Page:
Sam startled at the changed register in Keisha’s speech. He looked down at the manifest on the desk. She wasn’t at all what the old man had expected when he first received the letter requesting access to his family records. But then, he’d not been aware of having any expectations until the moment she appeared on his doorstep that afternoon. Statuesque, in a breezy white top and dark slacks, she stood with both hands clutching a faux leather purse against her stomach. Her blackish hair diffused toward her shoulders in fuzzy ringlets, charmingly augmented with silver linings. Sam wondered how many white men—uninvited—had interceded in generations past to render in her that walnut-brown skin, the indeterminate fall of her hair, surely a world apart from the African ancestor she’d come in search of.

After a moment, Keisha turned back toward him, her face placid and open, still surveying every detail of her surroundings. She kept her arms close at her side, hands still gripping her purse, as though she was afraid to touch anything, even by accident. From a careful distance, she studied the hummingbird design on a glass Tiffany lamp adorning a corner of the great desk, opposite where Sam stood. When she spoke again, her tone was light. “My grandma told me that her grandma was just a teenager when she came over. She got pregnant on the ship and had her first baby a few months after she landed. A girl . ”

Sam lifted another mouldering ledger from the shelf. He winced as the binding audibly cracked when he opened it, a warning against revealing its hidden histories. And there it was: a list of human cargo. A soft gasp escaped his lungs. But he was determined to remain aloof. How could he, after all, take responsibility for the great errors of history? “Here,” Sam said, inviting her to sit at his desk. He pointed to an open page. Keisha looked at him, her formerly smooth brow now pinched with panic, as though he’d opened a page in her diary. He felt suddenly abashed, a voyeur caught poring over her family secrets.

“The Good Grace made only two crossings with human cargo, before it was outlawed. ” Sam tried not to sound apologetic. But he faltered as he noticed, for the first time, the travesty of the ship’s name. He cleared his throat. “They’re listed here by sex and age. Sometimes an identifying detail or two. Only about three-hundred slaves, in all…. It never was the main family business.”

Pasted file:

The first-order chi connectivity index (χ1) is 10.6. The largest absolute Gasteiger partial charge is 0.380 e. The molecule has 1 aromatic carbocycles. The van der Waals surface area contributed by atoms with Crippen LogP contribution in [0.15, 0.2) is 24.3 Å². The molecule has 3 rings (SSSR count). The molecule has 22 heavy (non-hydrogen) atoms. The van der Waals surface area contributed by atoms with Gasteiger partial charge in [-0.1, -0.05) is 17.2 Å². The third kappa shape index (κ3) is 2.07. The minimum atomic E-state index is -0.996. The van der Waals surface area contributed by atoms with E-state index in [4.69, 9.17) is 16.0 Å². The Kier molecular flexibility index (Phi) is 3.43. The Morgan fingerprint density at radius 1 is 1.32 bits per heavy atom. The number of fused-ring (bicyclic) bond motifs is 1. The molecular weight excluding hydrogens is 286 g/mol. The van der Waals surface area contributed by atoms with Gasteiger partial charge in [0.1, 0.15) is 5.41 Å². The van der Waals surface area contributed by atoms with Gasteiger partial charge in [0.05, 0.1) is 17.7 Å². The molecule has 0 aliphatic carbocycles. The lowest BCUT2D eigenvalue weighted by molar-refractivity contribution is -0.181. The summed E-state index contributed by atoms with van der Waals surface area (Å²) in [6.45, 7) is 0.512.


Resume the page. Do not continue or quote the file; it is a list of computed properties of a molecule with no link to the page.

Keisha approached and sat primly. She squinted at the ledger, shoulders hunched, silent, drawing a finger slowly down the page.


Sam drummed his fingers upon his cheek. What was that he’d imagined about a righting of the scales? Why had he invited her to come? What had he hoped to gain from this awkward encounter with his legacy?

Keisha gasped, her finger stopping under a scrawl… girl 15? tall comely enough. Beads of sweat clustered upon the curve of Keisha’s nose. She closed her eyes and raised one hand to cover her open mouth, rested her other long forearm against the polished rosewood. Was she trembling?

Sam looked at Keisha, a strange sensation rising up from his chest and into his head. He wanted to say something, but his voice was emptied by the rushing of his heart. He looked past Keisha and saw a girl, her black skin shimmering with youth and vitality. He saw Samuel Collins. Viewing her; wanting her; taking her; selling her at auction. Counting his profits.

Keisha’s finger moved further down the page, taking in more unnamed lives. She turned the pages. She turned to look up at Sam, her lips pursed, her eyes hooded by her brow. Standing above her, Sam thought he could feel the heat radiating off her face. “Can I get some copies? ” she asked, her voice now deep and flat. She pulled a handkerchief from her purse.

Sam nodded, thinking of his inheritance. Thinking of hers.

Usha Alexander

Usha Alexander is the author of two novels: The Legend of Virinara and Only the Eyes Are Mine . She contributes a monthly column at 3 Quarks Daily . Her writing has also appeared in The Caravan , White Wall Review , Pangyrus , Scroll , Raiot , The Punch Magazine , and the The Best American Travel Stories 2007 . Previously, she’s worked as a scientist and a Silicon Valley professional. Find her on the web at .

Leave a Reply